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Two men stood in suits outside of the Sydney Opera House.

Under the Sails

Andy and Don’s Wedding

Sydney Opera House


nder the Sails shares the stories of those who say ‘I do’ and celebrate milestones at the Opera House. 

Andy and Don met in a bar in their early twenties. 25 years later they arrived at the Opera House by water taxi surprising their guests, to be married at sunset, framed by the sails and sweeping harbour views.

How did you meet? 

In plain terms, we met in a bar in our early twenties. 

Both having grown up in Perth, we met on the eve of winter in 1996 at Connections night club in Perth — the southern hemisphere’s oldest gay club. We still occasionally pop into the club when in town. 

We had a 20th anniversary party at our local town hall which doubled as a surprise engagement party — however, it was another five years before we wed.

Tell us about the style of your wedding.

We had a small wedding party, but wanted all guests to feel part of proceedings. Don had a best woman and Andy a best man. A Wiradjuri friend offered a very moving Acknowledgement of Gadigal Country in the absence of Gadigal guests. Friends and family offered readings.

Our families are Catholic, and Andy practices his faith. While the ceremony was civil, a priest friend assisted the celebrant and offered blessings. Together, they were able to blend our tradition into the civil ceremony in a very personal and meaningful way.

We wanted the style to be as simple, fresh, elegant and generous as we could offer. With everyone being a bit over the lockdowns of 2019, there was a great feeling of wanting to dress up, celebrate and dance. We didn’t want to burden guests with an overly tight dress code, so while it wasn’t ‘strictly formal’, who wouldn’t get a bit dressy for a wedding at the Opera House? We did, however, suggest a ‘touch of silver’ theme, in recognition of the dual celebrations of wedding and silver anniversary — whether in cocktail dress or silver sneakers, our guests sparkled. 

As hosts, we wanted to be both generous and mindful of waste.  Rather than discard flowers after the reception, we asked our florist to make portable table arrangements — several for each table — so guests helped us ‘bump out’ the venue by taking the flowers and candles. We heard reports of the flowers still going strong after several weeks.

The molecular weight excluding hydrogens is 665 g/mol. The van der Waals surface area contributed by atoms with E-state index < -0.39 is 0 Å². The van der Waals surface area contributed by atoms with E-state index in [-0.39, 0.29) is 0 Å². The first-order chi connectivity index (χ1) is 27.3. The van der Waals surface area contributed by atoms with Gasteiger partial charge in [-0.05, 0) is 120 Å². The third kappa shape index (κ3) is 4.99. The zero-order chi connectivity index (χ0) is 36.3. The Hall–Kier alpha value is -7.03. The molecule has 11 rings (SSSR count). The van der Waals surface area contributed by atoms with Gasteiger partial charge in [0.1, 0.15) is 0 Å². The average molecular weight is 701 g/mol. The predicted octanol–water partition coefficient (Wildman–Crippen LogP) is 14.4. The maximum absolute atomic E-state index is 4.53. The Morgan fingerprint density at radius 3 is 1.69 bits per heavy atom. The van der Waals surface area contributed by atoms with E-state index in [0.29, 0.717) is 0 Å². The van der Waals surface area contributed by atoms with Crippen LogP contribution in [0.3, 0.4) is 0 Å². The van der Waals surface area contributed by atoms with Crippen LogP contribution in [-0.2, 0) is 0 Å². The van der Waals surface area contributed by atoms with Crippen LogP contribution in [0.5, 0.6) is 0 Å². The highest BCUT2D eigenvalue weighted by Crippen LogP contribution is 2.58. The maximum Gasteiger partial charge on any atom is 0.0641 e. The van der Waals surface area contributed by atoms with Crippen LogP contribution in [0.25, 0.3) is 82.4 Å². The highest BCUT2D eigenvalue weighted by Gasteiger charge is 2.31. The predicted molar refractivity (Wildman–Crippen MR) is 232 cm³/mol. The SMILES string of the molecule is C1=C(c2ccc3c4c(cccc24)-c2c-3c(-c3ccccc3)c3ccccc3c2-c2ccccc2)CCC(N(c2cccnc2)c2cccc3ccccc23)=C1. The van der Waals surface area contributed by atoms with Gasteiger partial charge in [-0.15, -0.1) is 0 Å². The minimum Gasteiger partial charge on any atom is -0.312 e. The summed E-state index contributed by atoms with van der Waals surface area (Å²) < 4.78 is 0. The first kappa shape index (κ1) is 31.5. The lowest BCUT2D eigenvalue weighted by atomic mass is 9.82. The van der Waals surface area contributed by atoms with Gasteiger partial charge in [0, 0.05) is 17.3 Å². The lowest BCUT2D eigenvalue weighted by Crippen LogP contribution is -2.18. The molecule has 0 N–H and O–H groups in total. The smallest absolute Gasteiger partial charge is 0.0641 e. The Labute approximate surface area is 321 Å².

A boat outside of the Sydney Opera House.

What was it like arriving on a water taxi to your wedding?

A lot of fun, a little glamour and a bit of a surprise! 

We’d asked guests to meet near Man O’ War Steps next to the Botanic Gardens, but they weren’t sure where we’d be coming from – there are several approaches by land – or where the ceremony was to be held. 

Some may say it is a little silly to take a three minute journey from Commissioner’s Steps on west Circular Quay to Man O’ War Steps, but it was not much more than a couple of cab fares and the joy and love on the faces of friends and family as we rounded Bennelong Point was priceless.  

Some commented that our party looked like movie stars disembarking onto the steps — maybe movie stars that take cabs rather than yachts.  

What was the most memorable part of the day?

It’s hard to pick one of several throughout the evening but the first happened walking down the aisle. 

After a quick group shot of us and our guests on the steps of the Podium, they made their way around to the Northern Boardwalk where the ceremony was to be held. Just as we made our first nervous steps down the aisle, a passing ferry sounded its horn in loud encouragement.

Another was our wedding dance. It was the first opportunity most guests had to dance for over a year so when Aha’s ‘Take on Me’ switched from acoustic to the original fast pace, they literally jumped in.  

The harbour on three sides and the Opera House’s sails framing us while the sun set behind the Harbour Bridge all speak for themselves.

Tell us about the experience of having your ceremony at the Opera House.

The harbour on three sides and the Opera House’s sails framing us while the sun set behind the Harbour Bridge all speak for themselves. Having our ceremony out in the open shared with family and friends (and the occasional, well-wishing passer-by) offered a very public declaration of our love and commitment to one another. 

Having the ceremony on the Northern Broadwalk also meant the reception could start immediately after formal proceedings without guests having to travel from here to there.

A group of people in wedding attire standing outside of the Sydney Opera House.
Two men getting married in suits.

We know that every year on our anniversary we can visit freely to see the sun set over the Rocks.

Why do you choose the Opera House as your wedding venue? 

We chose to have our wedding at sunset on the Northern Broadwalk. We know that every year on our anniversary we can visit freely to see the sun set over the Rocks and perhaps hear a foghorn again. 

On more practical matters, we’d enjoyed the food at Trippas White Group’s Portside Sydney on many occasions, so an amazing place everybody loves coupled with first class hospitality and there really was no alternative.   

The size and versatility of the Yallamundi Rooms also meant we had the option that, if increased spacing of guests had been required, our hundred guests could still have been accommodated. Thankfully, government rules let us all, young and old, party like it was 1996.

Circle tables dressed in candles and white table cloths.
Two men sat at a table, smiling in silver waistcoats.


Whether your looking forward to planning your wedding, birthday or corporate event, treat your guests to a memorable event under the sails.  With a range of spaces to book, our Functions team are here to help. 

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